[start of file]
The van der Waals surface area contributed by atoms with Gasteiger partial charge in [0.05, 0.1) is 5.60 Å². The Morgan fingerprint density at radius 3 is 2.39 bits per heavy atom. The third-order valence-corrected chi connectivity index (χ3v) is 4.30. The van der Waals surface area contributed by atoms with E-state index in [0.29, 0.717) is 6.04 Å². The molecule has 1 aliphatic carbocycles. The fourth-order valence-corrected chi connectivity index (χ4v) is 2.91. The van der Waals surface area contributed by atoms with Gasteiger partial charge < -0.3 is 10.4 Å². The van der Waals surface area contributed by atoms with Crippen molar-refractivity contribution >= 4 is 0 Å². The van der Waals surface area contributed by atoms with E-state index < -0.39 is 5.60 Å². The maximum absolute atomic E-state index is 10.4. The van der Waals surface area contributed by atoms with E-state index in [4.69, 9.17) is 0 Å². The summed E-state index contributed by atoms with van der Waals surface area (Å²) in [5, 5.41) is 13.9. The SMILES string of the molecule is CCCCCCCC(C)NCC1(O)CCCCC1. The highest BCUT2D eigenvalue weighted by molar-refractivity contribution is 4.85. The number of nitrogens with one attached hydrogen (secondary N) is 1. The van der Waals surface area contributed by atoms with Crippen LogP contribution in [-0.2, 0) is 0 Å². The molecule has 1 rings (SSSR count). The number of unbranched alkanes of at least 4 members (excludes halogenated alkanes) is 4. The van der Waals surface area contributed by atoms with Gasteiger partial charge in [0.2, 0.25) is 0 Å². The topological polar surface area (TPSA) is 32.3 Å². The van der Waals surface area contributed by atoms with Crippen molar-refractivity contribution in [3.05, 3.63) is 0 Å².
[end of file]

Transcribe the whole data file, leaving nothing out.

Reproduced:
The van der Waals surface area contributed by atoms with Gasteiger partial charge in [0.05, 0.1) is 5.60 Å². The Morgan fingerprint density at radius 3 is 2.39 bits per heavy atom. The third-order valence-corrected chi connectivity index (χ3v) is 4.30. The van der Waals surface area contributed by atoms with E-state index in [0.29, 0.717) is 6.04 Å². The molecule has 1 aliphatic carbocycles. The fourth-order valence-corrected chi connectivity index (χ4v) is 2.91. The van der Waals surface area contributed by atoms with Gasteiger partial charge < -0.3 is 10.4 Å². The van der Waals surface area contributed by atoms with Crippen molar-refractivity contribution >= 4 is 0 Å². The van der Waals surface area contributed by atoms with E-state index < -0.39 is 5.60 Å². The maximum absolute atomic E-state index is 10.4. The van der Waals surface area contributed by atoms with E-state index in [4.69, 9.17) is 0 Å². The summed E-state index contributed by atoms with van der Waals surface area (Å²) in [5, 5.41) is 13.9. The SMILES string of the molecule is CCCCCCCC(C)NCC1(O)CCCCC1. The highest BCUT2D eigenvalue weighted by molar-refractivity contribution is 4.85. The number of nitrogens with one attached hydrogen (secondary N) is 1. The van der Waals surface area contributed by atoms with Crippen LogP contribution in [-0.2, 0) is 0 Å². The molecule has 1 rings (SSSR count). The number of unbranched alkanes of at least 4 members (excludes halogenated alkanes) is 4. The van der Waals surface area contributed by atoms with Gasteiger partial charge in [0.2, 0.25) is 0 Å². The topological polar surface area (TPSA) is 32.3 Å². The van der Waals surface area contributed by atoms with Crippen molar-refractivity contribution in [3.05, 3.63) is 0 Å².